The evidence at trial also established that Yakovlev had in his possession personal identification and property of each victim including: more than $350,000 in checks made payable to Klein at the real estate closing; a Patek Philippe watch, driver’s license, birth certificate, and other personal documents belonging to Alekseyev; and Malezhik’s Social Security card, cellular telephone, and underwear containing Malezhik’s DNA, which was recovered in the defendant’s basement years after Malezhik’s disappearance.
    In sentencing Yakovlev today, Judge Glasser found that in addition to murdering Alekseyev and Malezhik, Yakovlev also was responsible for murdering Klein. As part of the defendant’s sentence, Judge Glasser ordered the defendant to forfeit $432,050, representing the proceeds of the fraud.

    https://archives.fbi.gov/archives/ne...rdered-persons

    Quote Originally Posted by OkieGranny View Post


    http://www.nydailynews.com/news/crim...ticle-1.138653



    https://www.fbi.gov/newyork/press-re...rdered-persons



    Feature article on the case by journalist Jonathan Vit, from December 2013:

    https://medium.com/@Vit_Jonathan/the...b6e#.z2sd645r6



    Klein's remains were never recovered.

  3. #3
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    Incredible article below gives you more of an insight on all of the people especially on Michael Klein which there never really has been much information. From reading this it make me believe that Yakovlev probably killed him in his own house in the bathroom Michael was cut up like everyone else and went out with the trash is what it seems like to me. Here is a bit of the article and information about Michael and his home cats and girlfriend.. I wonder if they ever spoke to any neighbors or the girlfriend more or even went to the house to look for more clues..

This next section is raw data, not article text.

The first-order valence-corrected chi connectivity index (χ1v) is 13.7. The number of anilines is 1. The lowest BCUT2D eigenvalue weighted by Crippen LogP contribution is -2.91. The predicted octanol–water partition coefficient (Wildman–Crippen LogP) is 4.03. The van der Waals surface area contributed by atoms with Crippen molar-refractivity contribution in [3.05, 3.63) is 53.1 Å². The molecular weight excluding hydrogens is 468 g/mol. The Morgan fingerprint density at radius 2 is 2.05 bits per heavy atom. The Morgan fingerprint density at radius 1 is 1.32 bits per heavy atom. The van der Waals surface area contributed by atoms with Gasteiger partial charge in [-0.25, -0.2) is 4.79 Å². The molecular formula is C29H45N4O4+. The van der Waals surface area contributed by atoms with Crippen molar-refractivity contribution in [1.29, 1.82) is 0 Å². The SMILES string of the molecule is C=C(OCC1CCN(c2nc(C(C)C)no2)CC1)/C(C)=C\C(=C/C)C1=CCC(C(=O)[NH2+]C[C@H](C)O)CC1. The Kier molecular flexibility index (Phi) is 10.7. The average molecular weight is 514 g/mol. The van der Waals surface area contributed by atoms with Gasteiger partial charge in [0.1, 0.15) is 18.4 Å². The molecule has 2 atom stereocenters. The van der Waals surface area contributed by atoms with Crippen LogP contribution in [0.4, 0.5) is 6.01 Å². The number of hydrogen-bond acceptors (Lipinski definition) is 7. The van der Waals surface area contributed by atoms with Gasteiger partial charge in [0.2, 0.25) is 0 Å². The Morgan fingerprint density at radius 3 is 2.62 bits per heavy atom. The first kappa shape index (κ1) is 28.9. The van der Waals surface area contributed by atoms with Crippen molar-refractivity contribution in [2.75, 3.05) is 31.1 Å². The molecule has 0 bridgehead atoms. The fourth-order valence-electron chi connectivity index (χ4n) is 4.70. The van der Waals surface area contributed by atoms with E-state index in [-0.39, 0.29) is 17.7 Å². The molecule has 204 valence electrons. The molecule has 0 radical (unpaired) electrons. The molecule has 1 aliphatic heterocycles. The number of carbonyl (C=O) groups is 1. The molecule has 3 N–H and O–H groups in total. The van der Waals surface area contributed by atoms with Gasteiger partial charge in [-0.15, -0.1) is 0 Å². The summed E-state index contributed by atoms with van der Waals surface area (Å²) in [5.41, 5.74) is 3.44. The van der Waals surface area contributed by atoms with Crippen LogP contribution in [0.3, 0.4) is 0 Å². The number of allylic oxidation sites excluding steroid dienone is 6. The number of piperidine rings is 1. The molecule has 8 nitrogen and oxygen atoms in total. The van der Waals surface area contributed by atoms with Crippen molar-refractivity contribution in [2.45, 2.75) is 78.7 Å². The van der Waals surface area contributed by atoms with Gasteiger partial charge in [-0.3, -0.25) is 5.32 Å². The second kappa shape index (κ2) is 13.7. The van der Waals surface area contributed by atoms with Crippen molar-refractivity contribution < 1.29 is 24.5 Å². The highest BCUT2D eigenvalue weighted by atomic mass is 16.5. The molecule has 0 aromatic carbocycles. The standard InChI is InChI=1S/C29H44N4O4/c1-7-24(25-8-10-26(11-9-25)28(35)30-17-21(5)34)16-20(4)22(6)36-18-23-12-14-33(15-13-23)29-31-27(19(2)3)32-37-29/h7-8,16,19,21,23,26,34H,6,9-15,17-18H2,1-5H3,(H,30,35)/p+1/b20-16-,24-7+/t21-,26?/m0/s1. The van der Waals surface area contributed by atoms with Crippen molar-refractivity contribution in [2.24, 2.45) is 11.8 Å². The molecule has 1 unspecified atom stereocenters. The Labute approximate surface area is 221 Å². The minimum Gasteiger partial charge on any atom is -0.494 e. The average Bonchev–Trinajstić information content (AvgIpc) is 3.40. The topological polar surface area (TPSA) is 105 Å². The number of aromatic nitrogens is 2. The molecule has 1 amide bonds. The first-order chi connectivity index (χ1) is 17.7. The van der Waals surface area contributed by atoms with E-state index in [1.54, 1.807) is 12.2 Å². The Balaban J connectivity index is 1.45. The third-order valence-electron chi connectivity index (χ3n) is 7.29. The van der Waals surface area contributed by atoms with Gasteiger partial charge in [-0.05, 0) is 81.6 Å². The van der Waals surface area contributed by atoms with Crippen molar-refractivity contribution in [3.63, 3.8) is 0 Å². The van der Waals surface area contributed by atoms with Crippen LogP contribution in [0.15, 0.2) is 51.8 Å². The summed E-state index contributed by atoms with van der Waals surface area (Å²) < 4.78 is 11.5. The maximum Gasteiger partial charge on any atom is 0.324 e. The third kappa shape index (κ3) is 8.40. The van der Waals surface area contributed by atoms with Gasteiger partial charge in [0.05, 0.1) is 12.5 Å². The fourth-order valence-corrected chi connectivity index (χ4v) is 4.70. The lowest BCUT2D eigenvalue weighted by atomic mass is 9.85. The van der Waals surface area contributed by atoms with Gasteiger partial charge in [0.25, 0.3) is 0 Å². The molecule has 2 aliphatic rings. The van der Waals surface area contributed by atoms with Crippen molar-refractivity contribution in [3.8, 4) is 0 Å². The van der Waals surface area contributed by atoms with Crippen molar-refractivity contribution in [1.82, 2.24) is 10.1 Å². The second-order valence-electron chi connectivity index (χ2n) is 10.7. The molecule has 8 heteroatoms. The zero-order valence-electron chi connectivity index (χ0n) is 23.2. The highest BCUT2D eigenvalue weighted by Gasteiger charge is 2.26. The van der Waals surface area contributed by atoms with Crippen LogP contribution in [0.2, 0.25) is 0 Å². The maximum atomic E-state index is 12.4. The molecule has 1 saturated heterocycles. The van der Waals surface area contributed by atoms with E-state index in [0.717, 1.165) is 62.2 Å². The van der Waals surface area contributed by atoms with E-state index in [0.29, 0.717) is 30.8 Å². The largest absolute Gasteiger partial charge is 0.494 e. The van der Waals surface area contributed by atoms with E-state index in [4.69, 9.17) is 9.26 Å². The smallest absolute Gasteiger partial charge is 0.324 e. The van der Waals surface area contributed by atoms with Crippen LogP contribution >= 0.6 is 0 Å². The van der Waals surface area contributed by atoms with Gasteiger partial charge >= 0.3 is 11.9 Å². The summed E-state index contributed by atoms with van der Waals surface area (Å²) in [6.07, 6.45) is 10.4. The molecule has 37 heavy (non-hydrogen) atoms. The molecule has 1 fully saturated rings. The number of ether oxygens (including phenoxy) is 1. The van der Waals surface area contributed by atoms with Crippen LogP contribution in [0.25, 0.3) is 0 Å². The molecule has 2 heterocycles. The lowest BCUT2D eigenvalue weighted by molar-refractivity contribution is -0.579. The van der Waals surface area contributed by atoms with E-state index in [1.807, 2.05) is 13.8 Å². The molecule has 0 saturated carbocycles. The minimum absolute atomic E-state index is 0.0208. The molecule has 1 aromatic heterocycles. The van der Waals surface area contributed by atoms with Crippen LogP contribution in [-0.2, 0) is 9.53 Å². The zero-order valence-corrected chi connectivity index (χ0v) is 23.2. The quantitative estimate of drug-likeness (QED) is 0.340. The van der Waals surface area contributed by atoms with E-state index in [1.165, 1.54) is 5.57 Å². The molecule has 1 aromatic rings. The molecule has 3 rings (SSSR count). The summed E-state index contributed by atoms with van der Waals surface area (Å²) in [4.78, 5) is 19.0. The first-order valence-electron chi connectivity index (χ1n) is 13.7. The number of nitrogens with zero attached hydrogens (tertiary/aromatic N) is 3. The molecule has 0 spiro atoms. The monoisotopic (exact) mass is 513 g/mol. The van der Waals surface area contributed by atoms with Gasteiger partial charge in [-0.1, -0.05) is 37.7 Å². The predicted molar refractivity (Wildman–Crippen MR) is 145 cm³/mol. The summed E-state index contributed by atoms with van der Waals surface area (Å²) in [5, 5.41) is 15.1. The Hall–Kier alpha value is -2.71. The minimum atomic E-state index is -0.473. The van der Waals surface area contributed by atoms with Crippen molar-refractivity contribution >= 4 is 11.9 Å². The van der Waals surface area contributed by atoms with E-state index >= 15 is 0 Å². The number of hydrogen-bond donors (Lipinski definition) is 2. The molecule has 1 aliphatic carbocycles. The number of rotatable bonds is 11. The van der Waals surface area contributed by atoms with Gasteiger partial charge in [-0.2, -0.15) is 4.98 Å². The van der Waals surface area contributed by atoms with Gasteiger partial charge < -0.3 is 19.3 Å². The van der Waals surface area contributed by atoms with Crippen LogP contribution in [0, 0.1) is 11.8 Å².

Abrahams and Ruscio started their investigation the old fashioned way, on foot. The two printed out a list of every address ever associated with Yakovlev and started knocking on doors.
    Most of their interviews yielded little information. One thing was clear: no one liked Yakovlev. Most described him as a mean man with an even meaner dog.
    A week after Yakovlev’s arrest, Abrahams and Ruscio knocked on the door of 4120 Manhattan Avenue, a creepy house in Sea Gate that was being rented out one room at a time.

    “It looks like something out of ‘The Munsters,’ ” Abrahams recalled.
    A tenant suggested Abrahams speak with his landlord, a man named Alexsander Basalyga, but went by the Americanized name Alexander Hamilton.
    Abrahams immediately called Basalyga, telling the man that he was investigating Yakovlev. Basalyga listened, then suggested they meet in person.
    “I have a lot of information for you,” Basalyga said.

    Basalyga moved from Estonia — where he worked as a computer programmer at an advertising agency — to the United States in 1998. By 2000, he ran his own business, selling women’s shoes over the Internet, and was living in an apartment in Gravesend, Brooklyn.
    Yakovlev owned the apartment and the two men, who shared a common childhood in the Soviet Union, became friends. Basalyga and his wife would join Yakovlev and his wife on trips to Philadelphia. They went skiing in Pennsylvania and relaxed upstate on Lake George.
    Basalyga once went with Yakovlev to New Jersey. Yakovlev briefly lived in Newark in 1998 before moving to Brooklyn. They drove to a park near Orange, New Jersey, to go rollerskating. Basalyga could see the Manhattan skyline from the park. It was immediately after September 11th and a wall facing the city was covered in scraps of paper and American flags memorializing the Twin Towers.

    One day, Yakovlev handed Basalyga two checks for a $1,000 each. He told Basalyga to deposit the checks in his account and hand back the amount in cash.
    Basalyga was nervous and told Yakovlev that he wanted to call his accountant first. Yakovlev told his friend to forget about it and took the checks back.
    In 2003, Basalyga heard about a house for sale in Sea Gate. The house, at 4120 Manhattan Avenue, had been split into apartments. But it was a mess. The outside was littered with branches and fallen trees. The inside was even worse.